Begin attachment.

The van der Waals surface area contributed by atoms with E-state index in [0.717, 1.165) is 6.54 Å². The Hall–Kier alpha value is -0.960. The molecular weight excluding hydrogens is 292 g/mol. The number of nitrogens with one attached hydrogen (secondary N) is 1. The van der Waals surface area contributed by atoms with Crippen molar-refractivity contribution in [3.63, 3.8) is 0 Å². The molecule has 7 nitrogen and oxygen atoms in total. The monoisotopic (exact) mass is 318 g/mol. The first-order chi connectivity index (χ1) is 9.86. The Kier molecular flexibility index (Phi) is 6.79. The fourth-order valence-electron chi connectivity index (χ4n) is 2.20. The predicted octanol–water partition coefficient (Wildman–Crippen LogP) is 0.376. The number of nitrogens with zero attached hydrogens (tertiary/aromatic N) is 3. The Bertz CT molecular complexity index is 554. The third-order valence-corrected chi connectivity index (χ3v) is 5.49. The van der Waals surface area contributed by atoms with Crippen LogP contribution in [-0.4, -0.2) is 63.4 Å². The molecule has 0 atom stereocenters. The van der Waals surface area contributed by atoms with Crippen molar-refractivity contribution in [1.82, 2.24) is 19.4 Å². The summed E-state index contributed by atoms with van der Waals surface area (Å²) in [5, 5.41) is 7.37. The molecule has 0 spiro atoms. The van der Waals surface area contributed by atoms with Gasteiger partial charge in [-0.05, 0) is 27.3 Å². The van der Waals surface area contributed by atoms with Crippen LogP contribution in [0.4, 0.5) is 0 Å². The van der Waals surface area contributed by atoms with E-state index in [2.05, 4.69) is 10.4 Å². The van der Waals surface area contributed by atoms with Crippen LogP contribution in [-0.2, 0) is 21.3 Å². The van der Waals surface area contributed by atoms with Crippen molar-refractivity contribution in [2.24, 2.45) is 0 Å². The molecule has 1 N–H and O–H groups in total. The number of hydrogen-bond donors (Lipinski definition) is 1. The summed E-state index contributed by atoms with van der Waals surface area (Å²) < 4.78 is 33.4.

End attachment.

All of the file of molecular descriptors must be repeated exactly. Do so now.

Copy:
The van der Waals surface area contributed by atoms with E-state index in [0.717, 1.165) is 6.54 Å². The Hall–Kier alpha value is -0.960. The molecular weight excluding hydrogens is 292 g/mol. The number of nitrogens with one attached hydrogen (secondary N) is 1. The van der Waals surface area contributed by atoms with Crippen molar-refractivity contribution in [3.63, 3.8) is 0 Å². The molecule has 7 nitrogen and oxygen atoms in total. The monoisotopic (exact) mass is 318 g/mol. The first-order chi connectivity index (χ1) is 9.86. The Kier molecular flexibility index (Phi) is 6.79. The fourth-order valence-electron chi connectivity index (χ4n) is 2.20. The predicted octanol–water partition coefficient (Wildman–Crippen LogP) is 0.376. The number of nitrogens with zero attached hydrogens (tertiary/aromatic N) is 3. The Bertz CT molecular complexity index is 554. The third-order valence-corrected chi connectivity index (χ3v) is 5.49. The van der Waals surface area contributed by atoms with Crippen LogP contribution in [-0.4, -0.2) is 63.4 Å². The molecule has 0 atom stereocenters. The van der Waals surface area contributed by atoms with Crippen molar-refractivity contribution in [1.82, 2.24) is 19.4 Å². The summed E-state index contributed by atoms with van der Waals surface area (Å²) in [5, 5.41) is 7.37. The molecule has 0 spiro atoms. The van der Waals surface area contributed by atoms with Gasteiger partial charge in [-0.05, 0) is 27.3 Å². The van der Waals surface area contributed by atoms with Crippen LogP contribution in [0.4, 0.5) is 0 Å². The van der Waals surface area contributed by atoms with E-state index in [2.05, 4.69) is 10.4 Å². The van der Waals surface area contributed by atoms with Crippen LogP contribution in [-0.2, 0) is 21.3 Å². The van der Waals surface area contributed by atoms with Crippen molar-refractivity contribution in [2.24, 2.45) is 0 Å². The molecule has 1 N–H and O–H groups in total. The number of hydrogen-bond donors (Lipinski definition) is 1. The summed E-state index contributed by atoms with van der Waals surface area (Å²) < 4.78 is 33.4.